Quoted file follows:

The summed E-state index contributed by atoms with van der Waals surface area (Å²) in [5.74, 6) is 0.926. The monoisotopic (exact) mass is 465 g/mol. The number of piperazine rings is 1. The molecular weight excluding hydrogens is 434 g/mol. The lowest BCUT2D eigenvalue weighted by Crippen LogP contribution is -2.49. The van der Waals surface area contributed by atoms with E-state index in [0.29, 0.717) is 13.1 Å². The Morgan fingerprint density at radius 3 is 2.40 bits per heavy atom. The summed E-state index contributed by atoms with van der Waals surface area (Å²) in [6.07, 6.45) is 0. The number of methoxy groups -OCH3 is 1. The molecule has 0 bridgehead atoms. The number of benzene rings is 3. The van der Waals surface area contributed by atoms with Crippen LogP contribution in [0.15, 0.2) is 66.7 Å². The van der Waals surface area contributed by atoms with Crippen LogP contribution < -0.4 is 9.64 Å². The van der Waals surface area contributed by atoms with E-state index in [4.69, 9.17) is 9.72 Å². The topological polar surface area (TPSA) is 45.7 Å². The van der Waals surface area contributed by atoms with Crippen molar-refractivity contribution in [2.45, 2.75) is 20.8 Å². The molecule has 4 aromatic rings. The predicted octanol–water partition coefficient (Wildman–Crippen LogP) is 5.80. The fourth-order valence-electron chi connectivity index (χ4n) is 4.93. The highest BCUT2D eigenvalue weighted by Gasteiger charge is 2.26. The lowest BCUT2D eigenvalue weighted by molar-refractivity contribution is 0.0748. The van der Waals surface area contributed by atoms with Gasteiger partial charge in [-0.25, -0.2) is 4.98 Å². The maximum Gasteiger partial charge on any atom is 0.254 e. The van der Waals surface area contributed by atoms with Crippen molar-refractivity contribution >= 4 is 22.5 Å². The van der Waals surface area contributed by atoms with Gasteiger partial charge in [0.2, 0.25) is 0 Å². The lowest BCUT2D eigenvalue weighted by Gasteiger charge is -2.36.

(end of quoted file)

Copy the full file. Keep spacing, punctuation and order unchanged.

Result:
The summed E-state index contributed by atoms with van der Waals surface area (Å²) in [5.74, 6) is 0.926. The monoisotopic (exact) mass is 465 g/mol. The number of piperazine rings is 1. The molecular weight excluding hydrogens is 434 g/mol. The lowest BCUT2D eigenvalue weighted by Crippen LogP contribution is -2.49. The van der Waals surface area contributed by atoms with E-state index in [0.29, 0.717) is 13.1 Å². The Morgan fingerprint density at radius 3 is 2.40 bits per heavy atom. The summed E-state index contributed by atoms with van der Waals surface area (Å²) in [6.07, 6.45) is 0. The number of methoxy groups -OCH3 is 1. The molecule has 0 bridgehead atoms. The number of benzene rings is 3. The van der Waals surface area contributed by atoms with Crippen LogP contribution in [0.15, 0.2) is 66.7 Å². The van der Waals surface area contributed by atoms with Crippen LogP contribution < -0.4 is 9.64 Å². The van der Waals surface area contributed by atoms with E-state index in [4.69, 9.17) is 9.72 Å². The topological polar surface area (TPSA) is 45.7 Å². The van der Waals surface area contributed by atoms with Crippen molar-refractivity contribution in [2.45, 2.75) is 20.8 Å². The molecule has 4 aromatic rings. The predicted octanol–water partition coefficient (Wildman–Crippen LogP) is 5.80. The fourth-order valence-electron chi connectivity index (χ4n) is 4.93. The highest BCUT2D eigenvalue weighted by Gasteiger charge is 2.26. The lowest BCUT2D eigenvalue weighted by molar-refractivity contribution is 0.0748. The van der Waals surface area contributed by atoms with Gasteiger partial charge in [-0.25, -0.2) is 4.98 Å². The maximum Gasteiger partial charge on any atom is 0.254 e. The van der Waals surface area contributed by atoms with Crippen molar-refractivity contribution >= 4 is 22.5 Å². The van der Waals surface area contributed by atoms with Gasteiger partial charge in [0.2, 0.25) is 0 Å². The lowest BCUT2D eigenvalue weighted by Gasteiger charge is -2.36.